Again though, there’s An­drewsian con­flict; she ex­plains that alu­minium and heavy cus­tom-pol­ished steel make ter­ri­ble bed­fel­lows in mat­ters of art tech­nique and that the two ma­te­ri­als “don’t agree” when com­bined. Hav­ing started the first work with two mir­rors, she found the dis­agree­ment so pro­nounced she ditched the idea. “I also thought sim­plic­ity works bet­ter. It shows the hu­man in­ter­ven­tion,” she says.

An­drews still uses silk-screen­ing – Andy Warhol’s favourite method – as a tech­nique. “Silk screen is a sort of out-of-date tech­nol­ogy now and it’s gone to the way­side in the dig­i­tal era. As a re­sult, peo­ple don’t use silk-screen­ing to make large works, so a lot of peo­ple don’t have skills for such large im­age-mak­ing any more.” Cue An­drews’ favourite ter­ri­tory. “I en­joy that as a prob­lem. Mak­ing the last se­ries we were able to de­velop quite a lot and use skills peo­ple don’t use. I was ref­er­enc­ing works from the ’50s.”

The works at Simon Lee are sur­pris­ingly point-and-shoot given her pre­vi­ous – and much lauded – Black Bars se­ries, in which vis­ual mo­tifs from the ’50s were largely “ob­fus­cated” be­hind bars. Once again, An­drews’ trick­ery and co­nun­drum were man­i­fested in overly de­tailed ti­tles which de­nied al­most all they pur­ported to show: Black Bars: De­je­uner No. 16 (Girl With Chi­nese Take-Out, Gummy Worm, Towel, Lo­tion and Mac­a­roons) be­ing the triumphant mo­ment.

“I had more fun with this se­ries,” says An­drews. “This work is more vis­i­ble … but then it’s not. These works are look­ing to lan­guages that have been de­vel­oped prior to me be­ing an artist. It’s tak­ing the guise of pop art, strongly ref­er­enc­ing tra­di­tion and col­lid­ing that with the mir­rors, which have to do with min­i­mal­ism like Don­ald Judd’s boxes com­ing off the walls, and what hap­pens when you mix these things to­gether. It cre­ates a very beau­ti­ful phe­nomeno­log­i­cal ef­fect, but I’m more in­ter­ested in how this im­age and this sym­bol com­bine, and what hap­pens when they do – and also, just the mak­ing of them. They’re very en­gi­neered; the pro­duc­tion value has more value be­cause it’s made by an artist us­ing tech­niques which are not easy to ac­cess now. The mir­rors we pol­ished in col­lab­o­ra­tion with an aerospace fac­tory that does air­plane parts. So there’s a lot go­ing on.”

An­drews’ favourite piece of writ­ing about her work was by art his­to­rian Chris­tine Styles. “She was talk­ing about my ap­proaches and in­ter­ests be­ing too di­verse to be eas­ily lan­guaged. I re­ally ap­pre­ci­ated what she wrote.” But An­drews dis­agreed. “I think it can be lan­guaged. And I’m wait­ing for the writer to come in that would ac­tu­ally talk about how maybe this body of work was look­ing at a spe­cific his­tory and this body of work was look­ing at an­other his­tory, and that my in­ter­est in fact is be­ing an au­thor that shifts the gaze across his­to­ries, and ad­vo­cat­ing for a po­si­tion about what does it mean to make some­thing when you don’t have at­tach­ment to a po­si­tion.”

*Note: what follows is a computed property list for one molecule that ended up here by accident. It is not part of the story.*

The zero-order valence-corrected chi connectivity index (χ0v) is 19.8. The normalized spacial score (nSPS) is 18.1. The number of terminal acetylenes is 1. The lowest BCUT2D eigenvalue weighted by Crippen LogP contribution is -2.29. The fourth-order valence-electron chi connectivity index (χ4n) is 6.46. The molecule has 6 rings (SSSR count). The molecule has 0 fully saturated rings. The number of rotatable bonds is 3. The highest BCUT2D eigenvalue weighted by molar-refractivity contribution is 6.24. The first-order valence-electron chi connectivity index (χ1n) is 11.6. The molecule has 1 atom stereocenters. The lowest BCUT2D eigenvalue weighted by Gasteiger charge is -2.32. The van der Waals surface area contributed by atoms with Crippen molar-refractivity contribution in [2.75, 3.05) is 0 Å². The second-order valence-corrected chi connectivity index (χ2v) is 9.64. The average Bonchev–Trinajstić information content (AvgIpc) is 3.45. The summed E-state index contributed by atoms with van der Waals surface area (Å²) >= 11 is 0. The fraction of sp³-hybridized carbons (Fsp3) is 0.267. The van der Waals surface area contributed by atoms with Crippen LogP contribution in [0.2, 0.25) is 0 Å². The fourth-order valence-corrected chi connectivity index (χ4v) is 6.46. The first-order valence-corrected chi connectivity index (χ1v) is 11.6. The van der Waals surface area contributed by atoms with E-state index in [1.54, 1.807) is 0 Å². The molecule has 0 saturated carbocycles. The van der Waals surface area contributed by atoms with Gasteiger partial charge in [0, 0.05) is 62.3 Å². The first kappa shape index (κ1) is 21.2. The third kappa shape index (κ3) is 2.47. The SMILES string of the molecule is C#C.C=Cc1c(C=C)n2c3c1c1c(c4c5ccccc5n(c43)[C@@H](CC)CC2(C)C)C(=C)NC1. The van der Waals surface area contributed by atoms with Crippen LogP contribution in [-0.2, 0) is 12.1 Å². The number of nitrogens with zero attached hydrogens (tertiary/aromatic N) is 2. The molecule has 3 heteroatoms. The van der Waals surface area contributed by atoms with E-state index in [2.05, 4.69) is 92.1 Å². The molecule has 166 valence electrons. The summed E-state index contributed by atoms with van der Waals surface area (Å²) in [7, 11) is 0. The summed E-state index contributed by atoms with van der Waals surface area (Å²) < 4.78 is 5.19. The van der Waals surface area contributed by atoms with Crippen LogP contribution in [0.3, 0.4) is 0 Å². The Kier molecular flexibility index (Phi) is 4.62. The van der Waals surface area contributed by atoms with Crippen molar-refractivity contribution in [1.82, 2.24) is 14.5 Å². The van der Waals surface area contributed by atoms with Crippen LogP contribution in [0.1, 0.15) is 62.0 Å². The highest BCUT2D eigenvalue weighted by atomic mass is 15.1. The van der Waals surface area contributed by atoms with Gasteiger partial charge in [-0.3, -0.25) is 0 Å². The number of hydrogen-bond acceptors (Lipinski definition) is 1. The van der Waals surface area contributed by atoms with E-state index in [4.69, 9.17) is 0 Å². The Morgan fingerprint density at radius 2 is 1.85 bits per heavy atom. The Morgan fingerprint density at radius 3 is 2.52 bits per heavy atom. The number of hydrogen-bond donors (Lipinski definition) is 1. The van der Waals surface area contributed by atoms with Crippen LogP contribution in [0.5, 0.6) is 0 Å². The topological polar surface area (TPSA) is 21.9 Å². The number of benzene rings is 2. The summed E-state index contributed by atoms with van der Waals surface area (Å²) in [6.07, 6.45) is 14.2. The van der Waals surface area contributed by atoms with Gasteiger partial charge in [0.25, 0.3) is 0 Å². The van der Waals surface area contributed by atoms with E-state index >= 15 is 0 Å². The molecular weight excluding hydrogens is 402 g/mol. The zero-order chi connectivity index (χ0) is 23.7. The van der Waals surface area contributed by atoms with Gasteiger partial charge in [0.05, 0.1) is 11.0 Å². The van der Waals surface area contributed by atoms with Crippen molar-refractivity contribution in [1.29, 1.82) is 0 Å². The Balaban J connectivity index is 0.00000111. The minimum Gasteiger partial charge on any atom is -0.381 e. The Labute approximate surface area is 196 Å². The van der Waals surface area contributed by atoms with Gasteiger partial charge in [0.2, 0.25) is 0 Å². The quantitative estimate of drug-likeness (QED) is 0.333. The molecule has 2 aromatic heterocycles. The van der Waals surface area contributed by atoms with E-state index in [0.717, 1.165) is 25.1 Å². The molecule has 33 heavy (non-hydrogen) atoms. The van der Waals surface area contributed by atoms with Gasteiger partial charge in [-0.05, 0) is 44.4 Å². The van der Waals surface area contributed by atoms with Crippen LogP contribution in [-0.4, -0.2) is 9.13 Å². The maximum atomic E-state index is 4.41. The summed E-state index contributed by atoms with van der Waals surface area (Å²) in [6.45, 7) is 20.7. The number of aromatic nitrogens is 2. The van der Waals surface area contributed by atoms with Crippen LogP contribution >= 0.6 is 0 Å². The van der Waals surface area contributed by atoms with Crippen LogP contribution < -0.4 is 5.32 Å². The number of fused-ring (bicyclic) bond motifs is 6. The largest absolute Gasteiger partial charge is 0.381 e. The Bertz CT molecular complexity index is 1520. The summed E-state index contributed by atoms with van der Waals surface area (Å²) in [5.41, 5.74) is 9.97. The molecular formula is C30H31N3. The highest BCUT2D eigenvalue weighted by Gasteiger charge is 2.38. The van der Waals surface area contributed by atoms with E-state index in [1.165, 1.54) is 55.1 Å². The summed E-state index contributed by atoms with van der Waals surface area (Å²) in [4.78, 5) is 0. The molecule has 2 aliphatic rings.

That’s not a new ap­proach. “Re­make, re­use, re­assem­ble, re­com­bine – that’s the way to go.” So said Lutz Bacher, an artist who ex­plored ideas of au­then­tic­ity, iconic­ity, the mak­ing of artis­tic celebrity and the na­ture of the cre­ative process it­self. An­drews tips her hat to both Bacher and Elaine Sturte­vant as Amer­i­can artists who’ve em­braced sim­i­lar po­si­tions but hopes she “tries to do it in more sub­tle ways”.

So while she’s pop-y and min­i­mal-y, she’s also be­yond that. “Pop has so much to do with im­age and I’m in­ter­ested in how the op­por­tu­nity to ex­pe­ri­ence im­age dom­i­nates con­tem­po­rary ex­pe­ri­ence in a way that’s very dif­fer­ent from what it’s like to ex­pe­ri­ence ob­jects in their ma­te­rial state. And one as­pect of our time is the pres­ence of images ev­ery­where – our con­sump­tion of them has be­come so nor­malised. So I’m of­fer­ing a more com­plex ex­pe­ri­ence where there’s the pos­si­bil­ity to see the im­age and the pos­si­bil­ity to see ma­te­rial it­self.”

Right on cue, she of­fers a glass of cham­pagne. “It’s post­pop,” we tell her. She runs with the pun. “Yes. It’s a post-pop po­si­tion. I’m post-pop.” An­drews goes on to ex­plain that she’s not sure if pop ex­ists as a sep­a­rate cat­e­gory any more be­cause it’s so ubiq­ui­tous. “But I do of­ten use it, in quotes, or as some­thing that’s al­most nos­tal­gic. But I don’t want to stay in a nos­tal­gic place about pop, but to over­turn it and of­fer an­other way of ex­pe­ri­enc­ing how we ex­ist in the present.” And that tele­scopic tube on the floor? That’s a trip you must take to Simon Lee.

Silk screen is a sort of outof- date tech­nol­ogy now and it’s gone to the way­side in

this dig­i­tal era